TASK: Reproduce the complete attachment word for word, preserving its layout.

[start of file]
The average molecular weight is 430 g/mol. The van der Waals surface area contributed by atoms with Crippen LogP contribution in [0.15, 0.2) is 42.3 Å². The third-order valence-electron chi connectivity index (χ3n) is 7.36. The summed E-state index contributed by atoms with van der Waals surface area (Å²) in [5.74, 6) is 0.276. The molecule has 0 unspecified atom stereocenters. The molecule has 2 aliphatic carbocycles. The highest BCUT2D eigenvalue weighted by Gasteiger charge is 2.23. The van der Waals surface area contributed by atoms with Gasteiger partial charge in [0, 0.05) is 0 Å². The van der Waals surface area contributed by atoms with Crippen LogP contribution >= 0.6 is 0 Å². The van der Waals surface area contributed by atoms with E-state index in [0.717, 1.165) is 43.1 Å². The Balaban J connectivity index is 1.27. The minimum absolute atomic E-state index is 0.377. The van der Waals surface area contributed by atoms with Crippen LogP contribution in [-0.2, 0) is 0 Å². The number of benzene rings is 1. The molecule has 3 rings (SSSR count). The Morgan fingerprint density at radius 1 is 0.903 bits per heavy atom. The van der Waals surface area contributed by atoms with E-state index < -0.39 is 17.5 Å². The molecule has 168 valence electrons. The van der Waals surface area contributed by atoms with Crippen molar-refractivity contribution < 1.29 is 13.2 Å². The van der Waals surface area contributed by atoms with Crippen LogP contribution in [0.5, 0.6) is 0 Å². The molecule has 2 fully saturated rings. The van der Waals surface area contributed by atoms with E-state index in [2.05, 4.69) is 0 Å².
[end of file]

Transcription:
The average molecular weight is 430 g/mol. The van der Waals surface area contributed by atoms with Crippen LogP contribution in [0.15, 0.2) is 42.3 Å². The third-order valence-electron chi connectivity index (χ3n) is 7.36. The summed E-state index contributed by atoms with van der Waals surface area (Å²) in [5.74, 6) is 0.276. The molecule has 0 unspecified atom stereocenters. The molecule has 2 aliphatic carbocycles. The highest BCUT2D eigenvalue weighted by Gasteiger charge is 2.23. The van der Waals surface area contributed by atoms with Gasteiger partial charge in [0, 0.05) is 0 Å². The van der Waals surface area contributed by atoms with Crippen LogP contribution >= 0.6 is 0 Å². The van der Waals surface area contributed by atoms with E-state index in [0.717, 1.165) is 43.1 Å². The Balaban J connectivity index is 1.27. The minimum absolute atomic E-state index is 0.377. The van der Waals surface area contributed by atoms with Crippen LogP contribution in [-0.2, 0) is 0 Å². The number of benzene rings is 1. The molecule has 3 rings (SSSR count). The Morgan fingerprint density at radius 1 is 0.903 bits per heavy atom. The van der Waals surface area contributed by atoms with E-state index < -0.39 is 17.5 Å². The molecule has 168 valence electrons. The van der Waals surface area contributed by atoms with Crippen molar-refractivity contribution < 1.29 is 13.2 Å². The van der Waals surface area contributed by atoms with Crippen LogP contribution in [0.5, 0.6) is 0 Å². The molecule has 2 fully saturated rings. The van der Waals surface area contributed by atoms with E-state index in [2.05, 4.69) is 0 Å².